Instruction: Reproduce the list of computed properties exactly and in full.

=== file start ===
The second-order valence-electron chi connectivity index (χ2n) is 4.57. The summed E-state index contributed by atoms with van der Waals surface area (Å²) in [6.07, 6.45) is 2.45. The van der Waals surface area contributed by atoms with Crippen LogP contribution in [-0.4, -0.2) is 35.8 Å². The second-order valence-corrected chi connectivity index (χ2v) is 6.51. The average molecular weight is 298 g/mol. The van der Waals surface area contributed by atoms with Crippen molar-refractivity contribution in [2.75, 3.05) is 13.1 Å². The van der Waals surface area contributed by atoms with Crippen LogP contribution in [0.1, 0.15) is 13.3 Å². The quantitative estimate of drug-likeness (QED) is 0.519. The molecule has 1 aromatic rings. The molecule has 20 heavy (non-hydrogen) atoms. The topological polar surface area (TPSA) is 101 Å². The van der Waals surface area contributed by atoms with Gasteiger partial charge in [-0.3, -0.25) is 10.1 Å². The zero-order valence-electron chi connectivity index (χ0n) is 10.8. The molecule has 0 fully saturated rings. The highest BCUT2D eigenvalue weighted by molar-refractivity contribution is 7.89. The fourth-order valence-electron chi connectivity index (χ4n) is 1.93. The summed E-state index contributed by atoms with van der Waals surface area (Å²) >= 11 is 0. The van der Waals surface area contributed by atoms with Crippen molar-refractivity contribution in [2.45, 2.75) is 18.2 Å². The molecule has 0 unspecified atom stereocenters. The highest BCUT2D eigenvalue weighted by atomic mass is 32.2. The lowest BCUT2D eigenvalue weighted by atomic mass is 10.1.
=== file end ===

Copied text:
The second-order valence-electron chi connectivity index (χ2n) is 4.57. The summed E-state index contributed by atoms with van der Waals surface area (Å²) in [6.07, 6.45) is 2.45. The van der Waals surface area contributed by atoms with Crippen LogP contribution in [-0.4, -0.2) is 35.8 Å². The second-order valence-corrected chi connectivity index (χ2v) is 6.51. The average molecular weight is 298 g/mol. The van der Waals surface area contributed by atoms with Crippen molar-refractivity contribution in [2.75, 3.05) is 13.1 Å². The van der Waals surface area contributed by atoms with Crippen LogP contribution in [0.1, 0.15) is 13.3 Å². The quantitative estimate of drug-likeness (QED) is 0.519. The molecule has 1 aromatic rings. The molecule has 20 heavy (non-hydrogen) atoms. The topological polar surface area (TPSA) is 101 Å². The van der Waals surface area contributed by atoms with Gasteiger partial charge in [-0.3, -0.25) is 10.1 Å². The zero-order valence-electron chi connectivity index (χ0n) is 10.8. The molecule has 0 fully saturated rings. The highest BCUT2D eigenvalue weighted by molar-refractivity contribution is 7.89. The fourth-order valence-electron chi connectivity index (χ4n) is 1.93. The summed E-state index contributed by atoms with van der Waals surface area (Å²) >= 11 is 0. The van der Waals surface area contributed by atoms with Crippen molar-refractivity contribution in [2.45, 2.75) is 18.2 Å². The molecule has 0 unspecified atom stereocenters. The highest BCUT2D eigenvalue weighted by atomic mass is 32.2. The lowest BCUT2D eigenvalue weighted by atomic mass is 10.1.